4.
Influence in Social Networks We live in communities and interact with friends, families,and even strangers This forms social networks In social interactions, people may influence each other
5.
Influence Diffusion & Viral MarketingiPhone 5 is greatiPhone 5 is greatiPhone 5 is greatiPhone 5 is greatiPhone 5 is greatSource:Wei Chen’s KDD’10 slidesWord-of-mouth effect
6.
Social Network as Directed Graph Nodes: Individuals in the network Edges: Links/relationships between individuals Edge weight on (𝑖, 𝑗): Influence weight 𝑤𝑖,𝑗0.80.70.10.130.30.410.270.20.90.010.60.540.10.1100.20.7
7.
Linear Threshold Model – Definition Each node 𝑣 chooses an activation threshold 𝜃𝑣uniformly at random from [0,1] Time unfolds in discrete steps 0,1,2… At step 0, a set 𝑆 of seeds are activated At any step 𝑡, activate node 𝑣 if𝑤 𝑢,𝑣active in neighbor 𝑢 ≥ 𝜃𝑣 The diffusion stops when no more nodes can be activated Influence spread of 𝑆:The expected number of activenodes by the end of the diffusion, when targeting 𝑆 initially
8.
Linear Threshold Model – ExampleInactive NodeActive NodeThresholdTotal InfluenceWeightsSource: David Kempe’s slidesvw0.50.30.20.50.10.40.3 0.20.60.2Stop!U8xInfluence spread of {v} is 4
9.
Influence MaximizationProblemSelect k individuals such that byactivating them, influence spread ismaximized.InputOutputA directed graph representing asocial network, with influenceweights on edgesNP-hard #P-hard to compute exact influence
11.
Influence vs. Product Adoption Classical models do not fully capture monetary aspects ofproduct adoptions Being influenced != Being willing to purchase HPTouchPad significant price drop in 2011 ($499 $99) Worldwide market share of cellphones (as of 2011.7):1. Nokia 2. Samsung (boo…)3. LG (…)4. Apple iPhone iPhone: More expensive in hardware and monthly rate plans(ask Rogers,Telus, or Bell…)
12.
Product Adoption Product adoption is a two-stage process (Kalish 85) 1st stage: Awareness Get exposed to the product Become familiar with its features 2nd stage: Actual adoption Only if valuation outweighs price Awareness is modeled as being propagated through word-of-mouth: captured by classical models OTOH, the 2nd stage is not captured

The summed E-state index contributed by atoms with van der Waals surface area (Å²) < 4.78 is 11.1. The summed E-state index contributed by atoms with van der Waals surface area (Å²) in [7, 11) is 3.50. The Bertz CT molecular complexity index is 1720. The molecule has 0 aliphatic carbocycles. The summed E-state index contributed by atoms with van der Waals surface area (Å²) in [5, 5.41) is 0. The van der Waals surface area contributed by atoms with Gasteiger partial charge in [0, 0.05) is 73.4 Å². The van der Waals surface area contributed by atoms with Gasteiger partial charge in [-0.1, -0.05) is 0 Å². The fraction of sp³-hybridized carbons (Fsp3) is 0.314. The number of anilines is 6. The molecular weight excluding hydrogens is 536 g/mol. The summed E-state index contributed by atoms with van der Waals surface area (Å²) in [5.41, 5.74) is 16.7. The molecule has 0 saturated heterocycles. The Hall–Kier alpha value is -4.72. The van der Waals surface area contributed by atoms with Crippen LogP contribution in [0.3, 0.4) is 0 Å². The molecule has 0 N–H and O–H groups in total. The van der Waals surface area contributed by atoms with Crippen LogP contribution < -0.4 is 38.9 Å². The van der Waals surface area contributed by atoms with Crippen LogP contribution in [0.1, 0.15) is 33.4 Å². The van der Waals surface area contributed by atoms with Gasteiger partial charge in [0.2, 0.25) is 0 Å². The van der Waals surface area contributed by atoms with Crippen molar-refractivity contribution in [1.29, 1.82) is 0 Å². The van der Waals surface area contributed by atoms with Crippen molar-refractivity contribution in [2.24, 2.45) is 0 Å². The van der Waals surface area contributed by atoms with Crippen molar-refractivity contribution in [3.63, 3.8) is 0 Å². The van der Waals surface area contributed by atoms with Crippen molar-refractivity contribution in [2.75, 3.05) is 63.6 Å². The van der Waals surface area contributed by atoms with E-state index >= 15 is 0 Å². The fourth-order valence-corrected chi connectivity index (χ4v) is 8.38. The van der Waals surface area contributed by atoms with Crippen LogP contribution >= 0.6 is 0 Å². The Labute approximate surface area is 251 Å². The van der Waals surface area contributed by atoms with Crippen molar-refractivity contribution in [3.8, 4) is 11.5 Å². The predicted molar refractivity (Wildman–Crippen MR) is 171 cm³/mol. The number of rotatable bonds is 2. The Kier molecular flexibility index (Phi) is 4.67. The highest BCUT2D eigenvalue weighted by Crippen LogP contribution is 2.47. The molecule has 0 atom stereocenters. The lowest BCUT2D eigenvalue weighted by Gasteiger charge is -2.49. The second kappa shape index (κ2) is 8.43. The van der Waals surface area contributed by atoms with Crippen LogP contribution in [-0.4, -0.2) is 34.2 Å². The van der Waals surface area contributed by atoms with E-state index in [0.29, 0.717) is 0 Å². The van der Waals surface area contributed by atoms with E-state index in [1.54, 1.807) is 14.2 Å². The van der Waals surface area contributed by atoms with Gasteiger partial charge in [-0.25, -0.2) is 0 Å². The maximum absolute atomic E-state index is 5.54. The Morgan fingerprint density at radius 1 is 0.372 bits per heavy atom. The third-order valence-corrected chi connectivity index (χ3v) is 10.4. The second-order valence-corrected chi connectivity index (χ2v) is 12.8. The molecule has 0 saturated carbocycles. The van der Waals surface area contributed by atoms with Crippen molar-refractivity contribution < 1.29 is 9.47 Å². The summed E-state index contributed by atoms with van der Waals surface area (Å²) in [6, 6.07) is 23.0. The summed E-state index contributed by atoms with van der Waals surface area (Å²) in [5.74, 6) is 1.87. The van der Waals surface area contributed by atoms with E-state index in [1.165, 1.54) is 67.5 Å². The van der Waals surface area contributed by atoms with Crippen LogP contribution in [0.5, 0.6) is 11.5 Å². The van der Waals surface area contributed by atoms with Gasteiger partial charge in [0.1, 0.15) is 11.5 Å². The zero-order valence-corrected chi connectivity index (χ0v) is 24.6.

13.
Valuations for Products One’s valuation for a product = the maximum amount ofmoney one is willing to pay People do not want to reveal valuations for trust and privacyreasons (Kleinberg & Leighton, FOCS’03) IPV (Independent PrivateValue) assumption:Thevaluation of each person’s is drawn independently at randomfrom a certain distribution (Shoham & Leyton-Brown 09) Price-taker assumption: Users respond myopically toprice, comparing it only with own valuation
14.
Our Contribution Incorporate monetary aspects into the modeling of thediffusion process of product adoption Price & user valuations Seeding costs LT LT with user valuations (LT-V) Profit maximization (ProMax) under LT-V Price-Aware GrEedy algorithm (PAGE)
16.
Linear Threshold Model with Valuations(LT-V) Three node states: Inactive, Influenced, and Adopting Inactive Influenced: same as in LT Influenced Adopting: Only if the valuation is at least the quotedprice Only adopting nodes will propagate influence to inactive neighbors Model is progressive (see figure)
17.
More about LT-V Our LT-V model captures the two-stage product adoptionprocess in (Kalish 1985) Only adopting nodes propagate influence:Actual adopters canaccess experienced-based features of the product Usability, e.g., Easy to shoot night scenes using Nikon D600? Durability, e.g., How long can iPhone 5’s battery last on LTE? Still quite abstract, with room for extensions and refinements(more to come later)
18.
ProMax: Notations 𝒑 = 𝑝1, 𝑝2, … , 𝑝 𝑉 : the vector of quoted prices, one pereach node 𝑆: the seed set 𝜋: 2 𝑉× [0,1] 𝑉→ 𝑹: the profit function 𝜋(𝑆, 𝒑): the expected profit earned by targeting 𝑆 and settingprices 𝒑
19.
ProMax Problem DefinitionProblemSelect a set 𝑆 of seeds & determinea vector 𝑝 of quoted price, suchthat the 𝜋(𝑆, 𝒑) is maximizedunder the LT-V modelInputOutputA directed graph representing asocial network, with influenceweights on edges
20.
ProMax vs. InfMax Difference w/ InfMax under LT Propagation models are different & have distinct properties InfMax only requires “binary decision” on nodes, while ProMaxrequires to set prices
21.
A Restricted Special Case Simplifying assumptions: Valuation distributions degenerate to a single point:𝑣𝑖 = 𝑝, ∀𝑢𝑖 ∈ 𝑉 Seeds get the item for free (price = 0) Optimal price vector is out of question Restricted ProMax: Find an optimal seed set 𝑆 tomaximize 𝜋 𝑆 = 𝑝 ∗ ℎ 𝐿 𝑆 − 𝑆 − 𝑐 𝑎 ∗ |𝑆| ℎ 𝐿 𝑆 : expected #adopting nodes under LT-V 𝑐 𝑎: acquisition cost (seeding expenses)
22.
A Restricted Special Case 𝜋 𝑆 is non-monotone, but submodular in 𝑆 No need to preset #seeds to pick (the number k in InfMax) Simple greedy cannot be applied to get approx. guarantees Theorem:The restricted ProMax problem is NP-hard. Reduction from the MinimumVertex Cover problem Aside on Maximizing non-monotone submodular functions:Local search approximation algorithms (Feige, Mirrokni, &Vondrak, FOCS’07) Nice, but time complexity too high They assumed an oracle for evaluating the function
23.
Unbudgeted Greedy (U-Greedy) Simply grow the seed set 𝑆 by selecting the node with thelargest marginal increase in profit, and stop when no nodescan provide positive marginal gain. Theorem (Quality guarantee of U-Greedy)𝜋 𝑆 𝑔 ≥ 1 −1𝑒𝜋 𝑆∗ − Θ(max 𝑆∗ , |𝑆 𝑔| ) 𝑆 𝑔: Seed set by U-Greedy 𝑆∗: optimal seed set Proof: Some algebra… omitted…